Bringing those two sides together -- keyword management and Web analysis -- has emerged as the next big thing in search engine marketing."With our clients, we obviously can record a lot of keyword-level data: how much did the keyword cost, how many times was it clicked on, how much traffic is it generating," says Jeremy Cornfeldt, VP-search and affiliate marketing for Carat Fusion. "What we've begun focusing on a lot more is trying to tie this into the Web analytics side, so we can really understand the lifetime value of [search] customers."

For instance, Carat has worked with AOL extensively to track how customers that enter AOL sites via keyword search ads cross-pollinate across different AOL properties and return over time. "It's about much more than just the initial click-through," he says.

Driving much of the focus around this important new capability was Google's decision last fall to make its Google Analytics tool available for free. Since Analytics is deeply integrated with the popular AdWords program, market-watchers seemed most interested in whether Google's entrance would amount to a death sentence for Web analysis vendors such as WebTrends, WebSideStory, CoreMetrics, Omniture and others. So far, that hasn't been the case. Instead, those vendors re-focused on their larger, more profitable customers and turned their attention to adding capabilities such as search keyword management.

'Marketing performance management'
"At the high end of the market, we're moving toward providing tools for marketing performance management, not just Web analytics," says Jason Palmer, VP-products at Web analytics vendor WebTrends. In March, it delivered the latest version of its platform with a new component, Marketing Lab, designed to give marketers a full, lifetime view of customer online behavior.

There's no doubt that, traditionally, search marketing and Web analysis have been "two separate skill sets," says Matt Spiegel, managing director of Resolution Media, the search marketing arm of Omnicom Group. "But because of how big search marketing has become, and how many first-time visitors an effective search campaign brings in, combining those two capabilities has become very important. I love the idea of the two sides coming together in one tool set."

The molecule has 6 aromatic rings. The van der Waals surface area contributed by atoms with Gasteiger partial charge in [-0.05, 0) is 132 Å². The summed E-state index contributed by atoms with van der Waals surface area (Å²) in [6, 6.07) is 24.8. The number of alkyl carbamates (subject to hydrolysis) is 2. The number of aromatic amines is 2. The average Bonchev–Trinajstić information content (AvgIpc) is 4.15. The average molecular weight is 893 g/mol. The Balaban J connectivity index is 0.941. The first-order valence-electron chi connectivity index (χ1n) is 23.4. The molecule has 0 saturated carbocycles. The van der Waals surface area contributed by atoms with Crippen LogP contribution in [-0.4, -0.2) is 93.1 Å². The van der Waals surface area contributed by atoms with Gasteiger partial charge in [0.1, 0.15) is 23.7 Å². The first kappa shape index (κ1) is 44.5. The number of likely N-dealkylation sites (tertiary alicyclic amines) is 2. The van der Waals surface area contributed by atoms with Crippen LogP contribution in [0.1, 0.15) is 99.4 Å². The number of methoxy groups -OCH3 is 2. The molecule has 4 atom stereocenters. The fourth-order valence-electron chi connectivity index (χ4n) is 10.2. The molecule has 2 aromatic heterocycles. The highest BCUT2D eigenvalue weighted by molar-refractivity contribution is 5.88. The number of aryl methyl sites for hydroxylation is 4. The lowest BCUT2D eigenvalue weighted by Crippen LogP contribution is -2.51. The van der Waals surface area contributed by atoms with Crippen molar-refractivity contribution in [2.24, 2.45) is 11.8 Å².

Ease of use may be the biggest gain as search optimization and Web analysis converge.

Performance marketing company Adteractive purchases keyword ads for its clients through all the major search providers. It uses a Web analytics tool from vendor WebSideStory to track customer behavior. "If they are not converting, we can figure out why," says David Rodnitzky, director-search engine marketing.

Increased monetized click-through rates
For one client, Adteractive found 17% of keyword click-through visitors were leaving a landing page via a link that inadvertently caused them to leave the site. By moving that link, they were able to increase the site's monetized keyword click-through rates by almost 40%, he says.

For more and more advertisers, it's the combination of keyword management and Web site analytics that makes such Web site-and online sales-optimization possible.